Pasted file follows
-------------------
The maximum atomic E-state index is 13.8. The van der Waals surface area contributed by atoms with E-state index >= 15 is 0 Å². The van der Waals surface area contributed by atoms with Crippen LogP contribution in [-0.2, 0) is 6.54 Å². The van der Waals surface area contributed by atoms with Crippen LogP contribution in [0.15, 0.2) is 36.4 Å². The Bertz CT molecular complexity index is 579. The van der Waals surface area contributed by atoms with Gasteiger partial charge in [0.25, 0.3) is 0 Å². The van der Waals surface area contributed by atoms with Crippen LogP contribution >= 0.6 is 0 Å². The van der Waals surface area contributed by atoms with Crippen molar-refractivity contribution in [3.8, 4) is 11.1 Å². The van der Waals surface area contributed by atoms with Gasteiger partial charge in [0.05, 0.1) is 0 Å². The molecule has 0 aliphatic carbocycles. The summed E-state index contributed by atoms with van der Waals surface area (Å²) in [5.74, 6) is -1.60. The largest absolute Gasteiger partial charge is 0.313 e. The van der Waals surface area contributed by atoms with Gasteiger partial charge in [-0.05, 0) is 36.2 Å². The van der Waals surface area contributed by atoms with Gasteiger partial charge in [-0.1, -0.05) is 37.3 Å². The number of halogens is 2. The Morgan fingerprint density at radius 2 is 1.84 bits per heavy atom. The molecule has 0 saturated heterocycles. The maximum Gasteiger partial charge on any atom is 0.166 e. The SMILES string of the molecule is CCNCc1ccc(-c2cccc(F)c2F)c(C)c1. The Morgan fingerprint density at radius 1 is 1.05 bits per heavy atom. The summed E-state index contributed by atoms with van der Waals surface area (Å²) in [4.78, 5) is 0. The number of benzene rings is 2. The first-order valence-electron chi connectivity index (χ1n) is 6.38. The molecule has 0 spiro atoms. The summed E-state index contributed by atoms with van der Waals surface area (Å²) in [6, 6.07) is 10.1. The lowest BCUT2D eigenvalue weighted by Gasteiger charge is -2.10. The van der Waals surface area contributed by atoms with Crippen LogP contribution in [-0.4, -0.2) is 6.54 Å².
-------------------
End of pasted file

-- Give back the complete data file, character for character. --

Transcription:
The maximum atomic E-state index is 13.8. The van der Waals surface area contributed by atoms with E-state index >= 15 is 0 Å². The van der Waals surface area contributed by atoms with Crippen LogP contribution in [-0.2, 0) is 6.54 Å². The van der Waals surface area contributed by atoms with Crippen LogP contribution in [0.15, 0.2) is 36.4 Å². The Bertz CT molecular complexity index is 579. The van der Waals surface area contributed by atoms with Gasteiger partial charge in [0.25, 0.3) is 0 Å². The van der Waals surface area contributed by atoms with Crippen LogP contribution >= 0.6 is 0 Å². The van der Waals surface area contributed by atoms with Crippen molar-refractivity contribution in [3.8, 4) is 11.1 Å². The van der Waals surface area contributed by atoms with Gasteiger partial charge in [0.05, 0.1) is 0 Å². The molecule has 0 aliphatic carbocycles. The summed E-state index contributed by atoms with van der Waals surface area (Å²) in [5.74, 6) is -1.60. The largest absolute Gasteiger partial charge is 0.313 e. The van der Waals surface area contributed by atoms with Gasteiger partial charge in [-0.05, 0) is 36.2 Å². The van der Waals surface area contributed by atoms with Gasteiger partial charge in [-0.1, -0.05) is 37.3 Å². The number of halogens is 2. The Morgan fingerprint density at radius 2 is 1.84 bits per heavy atom. The molecule has 0 saturated heterocycles. The maximum Gasteiger partial charge on any atom is 0.166 e. The SMILES string of the molecule is CCNCc1ccc(-c2cccc(F)c2F)c(C)c1. The Morgan fingerprint density at radius 1 is 1.05 bits per heavy atom. The summed E-state index contributed by atoms with van der Waals surface area (Å²) in [4.78, 5) is 0. The number of benzene rings is 2. The first-order valence-electron chi connectivity index (χ1n) is 6.38. The molecule has 0 spiro atoms. The summed E-state index contributed by atoms with van der Waals surface area (Å²) in [6, 6.07) is 10.1. The lowest BCUT2D eigenvalue weighted by Gasteiger charge is -2.10. The van der Waals surface area contributed by atoms with Crippen LogP contribution in [-0.4, -0.2) is 6.54 Å².